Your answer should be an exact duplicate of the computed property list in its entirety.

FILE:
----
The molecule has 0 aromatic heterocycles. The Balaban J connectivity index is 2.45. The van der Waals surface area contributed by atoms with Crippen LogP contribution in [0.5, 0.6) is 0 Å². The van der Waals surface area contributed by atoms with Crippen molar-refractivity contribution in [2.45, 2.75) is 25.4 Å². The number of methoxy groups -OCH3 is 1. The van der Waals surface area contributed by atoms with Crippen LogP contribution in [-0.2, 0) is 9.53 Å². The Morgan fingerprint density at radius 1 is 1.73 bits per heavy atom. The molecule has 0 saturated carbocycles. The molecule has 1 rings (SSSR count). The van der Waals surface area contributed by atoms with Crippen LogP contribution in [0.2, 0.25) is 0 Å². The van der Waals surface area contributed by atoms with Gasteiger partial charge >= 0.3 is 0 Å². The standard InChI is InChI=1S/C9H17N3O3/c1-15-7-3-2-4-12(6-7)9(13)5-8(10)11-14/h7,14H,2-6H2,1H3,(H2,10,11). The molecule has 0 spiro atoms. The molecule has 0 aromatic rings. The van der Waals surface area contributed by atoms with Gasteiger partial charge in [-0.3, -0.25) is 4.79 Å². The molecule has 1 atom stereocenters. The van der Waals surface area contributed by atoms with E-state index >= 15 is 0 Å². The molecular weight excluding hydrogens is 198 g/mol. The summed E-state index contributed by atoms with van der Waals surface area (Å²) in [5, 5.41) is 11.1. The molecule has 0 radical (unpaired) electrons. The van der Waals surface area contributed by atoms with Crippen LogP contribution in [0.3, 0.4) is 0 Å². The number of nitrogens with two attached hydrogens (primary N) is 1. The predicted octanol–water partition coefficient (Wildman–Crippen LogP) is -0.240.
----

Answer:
The molecule has 0 aromatic heterocycles. The Balaban J connectivity index is 2.45. The van der Waals surface area contributed by atoms with Crippen LogP contribution in [0.5, 0.6) is 0 Å². The van der Waals surface area contributed by atoms with Crippen molar-refractivity contribution in [2.45, 2.75) is 25.4 Å². The number of methoxy groups -OCH3 is 1. The van der Waals surface area contributed by atoms with Crippen LogP contribution in [-0.2, 0) is 9.53 Å². The Morgan fingerprint density at radius 1 is 1.73 bits per heavy atom. The molecule has 0 saturated carbocycles. The molecule has 1 rings (SSSR count). The van der Waals surface area contributed by atoms with Crippen LogP contribution in [0.2, 0.25) is 0 Å². The van der Waals surface area contributed by atoms with Gasteiger partial charge >= 0.3 is 0 Å². The standard InChI is InChI=1S/C9H17N3O3/c1-15-7-3-2-4-12(6-7)9(13)5-8(10)11-14/h7,14H,2-6H2,1H3,(H2,10,11). The molecule has 0 spiro atoms. The molecule has 0 aromatic rings. The van der Waals surface area contributed by atoms with Gasteiger partial charge in [-0.3, -0.25) is 4.79 Å². The molecule has 1 atom stereocenters. The van der Waals surface area contributed by atoms with E-state index >= 15 is 0 Å². The molecular weight excluding hydrogens is 198 g/mol. The summed E-state index contributed by atoms with van der Waals surface area (Å²) in [5, 5.41) is 11.1. The molecule has 0 radical (unpaired) electrons. The van der Waals surface area contributed by atoms with Crippen LogP contribution in [0.3, 0.4) is 0 Å². The number of nitrogens with two attached hydrogens (primary N) is 1. The predicted octanol–water partition coefficient (Wildman–Crippen LogP) is -0.240.